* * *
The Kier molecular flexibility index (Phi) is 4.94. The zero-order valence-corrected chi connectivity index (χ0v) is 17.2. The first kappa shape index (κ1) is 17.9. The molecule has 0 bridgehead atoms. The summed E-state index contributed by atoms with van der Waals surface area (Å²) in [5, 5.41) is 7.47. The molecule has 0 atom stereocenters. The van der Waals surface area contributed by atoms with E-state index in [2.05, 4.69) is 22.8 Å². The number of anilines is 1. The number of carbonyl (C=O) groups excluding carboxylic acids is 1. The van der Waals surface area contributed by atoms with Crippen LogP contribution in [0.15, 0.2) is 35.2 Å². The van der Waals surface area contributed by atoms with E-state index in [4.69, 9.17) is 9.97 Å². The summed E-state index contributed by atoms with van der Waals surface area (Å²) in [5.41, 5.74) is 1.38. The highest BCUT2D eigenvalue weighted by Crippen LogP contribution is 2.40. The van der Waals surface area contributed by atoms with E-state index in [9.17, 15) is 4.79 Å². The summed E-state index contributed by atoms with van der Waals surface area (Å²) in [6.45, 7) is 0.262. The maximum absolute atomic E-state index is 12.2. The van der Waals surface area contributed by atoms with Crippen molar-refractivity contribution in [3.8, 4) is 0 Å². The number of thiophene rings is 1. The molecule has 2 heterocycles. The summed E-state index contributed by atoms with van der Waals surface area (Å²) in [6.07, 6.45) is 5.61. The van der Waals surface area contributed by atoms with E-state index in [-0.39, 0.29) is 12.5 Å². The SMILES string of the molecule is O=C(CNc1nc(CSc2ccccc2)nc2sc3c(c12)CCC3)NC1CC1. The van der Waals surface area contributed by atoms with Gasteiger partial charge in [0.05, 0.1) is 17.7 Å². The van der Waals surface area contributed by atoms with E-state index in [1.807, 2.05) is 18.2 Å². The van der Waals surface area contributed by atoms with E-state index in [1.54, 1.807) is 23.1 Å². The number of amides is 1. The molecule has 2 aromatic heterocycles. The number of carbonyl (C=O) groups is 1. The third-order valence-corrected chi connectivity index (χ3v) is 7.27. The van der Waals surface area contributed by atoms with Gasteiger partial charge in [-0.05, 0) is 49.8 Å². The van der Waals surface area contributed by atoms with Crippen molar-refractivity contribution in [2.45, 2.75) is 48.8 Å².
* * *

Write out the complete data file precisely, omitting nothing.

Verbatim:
The Kier molecular flexibility index (Phi) is 4.94. The zero-order valence-corrected chi connectivity index (χ0v) is 17.2. The first kappa shape index (κ1) is 17.9. The molecule has 0 bridgehead atoms. The summed E-state index contributed by atoms with van der Waals surface area (Å²) in [5, 5.41) is 7.47. The molecule has 0 atom stereocenters. The van der Waals surface area contributed by atoms with E-state index in [2.05, 4.69) is 22.8 Å². The number of anilines is 1. The number of carbonyl (C=O) groups excluding carboxylic acids is 1. The van der Waals surface area contributed by atoms with Crippen LogP contribution in [0.15, 0.2) is 35.2 Å². The van der Waals surface area contributed by atoms with E-state index in [4.69, 9.17) is 9.97 Å². The summed E-state index contributed by atoms with van der Waals surface area (Å²) in [5.41, 5.74) is 1.38. The highest BCUT2D eigenvalue weighted by Crippen LogP contribution is 2.40. The van der Waals surface area contributed by atoms with E-state index in [9.17, 15) is 4.79 Å². The summed E-state index contributed by atoms with van der Waals surface area (Å²) in [6.45, 7) is 0.262. The maximum absolute atomic E-state index is 12.2. The van der Waals surface area contributed by atoms with Crippen molar-refractivity contribution in [3.8, 4) is 0 Å². The number of thiophene rings is 1. The molecule has 2 heterocycles. The summed E-state index contributed by atoms with van der Waals surface area (Å²) in [6.07, 6.45) is 5.61. The van der Waals surface area contributed by atoms with E-state index in [-0.39, 0.29) is 12.5 Å². The SMILES string of the molecule is O=C(CNc1nc(CSc2ccccc2)nc2sc3c(c12)CCC3)NC1CC1. The van der Waals surface area contributed by atoms with Gasteiger partial charge in [0.05, 0.1) is 17.7 Å². The van der Waals surface area contributed by atoms with E-state index in [1.807, 2.05) is 18.2 Å². The van der Waals surface area contributed by atoms with E-state index in [1.54, 1.807) is 23.1 Å². The number of amides is 1. The molecule has 2 aromatic heterocycles. The number of carbonyl (C=O) groups is 1. The third-order valence-corrected chi connectivity index (χ3v) is 7.27. The van der Waals surface area contributed by atoms with Gasteiger partial charge in [-0.05, 0) is 49.8 Å². The van der Waals surface area contributed by atoms with Crippen molar-refractivity contribution in [2.45, 2.75) is 48.8 Å².